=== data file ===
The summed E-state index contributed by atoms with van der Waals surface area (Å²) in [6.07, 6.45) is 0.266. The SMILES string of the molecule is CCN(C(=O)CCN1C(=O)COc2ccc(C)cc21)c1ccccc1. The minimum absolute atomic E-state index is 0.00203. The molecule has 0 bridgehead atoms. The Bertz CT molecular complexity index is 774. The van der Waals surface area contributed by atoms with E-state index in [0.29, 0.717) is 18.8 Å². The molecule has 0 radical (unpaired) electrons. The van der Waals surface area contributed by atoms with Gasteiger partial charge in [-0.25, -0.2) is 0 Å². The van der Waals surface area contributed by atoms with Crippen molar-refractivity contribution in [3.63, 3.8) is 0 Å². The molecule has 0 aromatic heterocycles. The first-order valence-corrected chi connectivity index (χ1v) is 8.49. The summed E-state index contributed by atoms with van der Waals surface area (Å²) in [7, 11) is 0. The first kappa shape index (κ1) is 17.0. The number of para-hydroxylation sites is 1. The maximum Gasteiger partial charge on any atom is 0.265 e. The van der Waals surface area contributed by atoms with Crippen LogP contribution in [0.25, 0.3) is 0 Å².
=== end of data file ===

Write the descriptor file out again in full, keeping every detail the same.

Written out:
The summed E-state index contributed by atoms with van der Waals surface area (Å²) in [6.07, 6.45) is 0.266. The SMILES string of the molecule is CCN(C(=O)CCN1C(=O)COc2ccc(C)cc21)c1ccccc1. The minimum absolute atomic E-state index is 0.00203. The molecule has 0 bridgehead atoms. The Bertz CT molecular complexity index is 774. The van der Waals surface area contributed by atoms with E-state index in [0.29, 0.717) is 18.8 Å². The molecule has 0 radical (unpaired) electrons. The van der Waals surface area contributed by atoms with Gasteiger partial charge in [-0.25, -0.2) is 0 Å². The van der Waals surface area contributed by atoms with Crippen molar-refractivity contribution in [3.63, 3.8) is 0 Å². The molecule has 0 aromatic heterocycles. The first-order valence-corrected chi connectivity index (χ1v) is 8.49. The summed E-state index contributed by atoms with van der Waals surface area (Å²) in [7, 11) is 0. The first kappa shape index (κ1) is 17.0. The number of para-hydroxylation sites is 1. The maximum Gasteiger partial charge on any atom is 0.265 e. The van der Waals surface area contributed by atoms with Crippen LogP contribution in [0.25, 0.3) is 0 Å².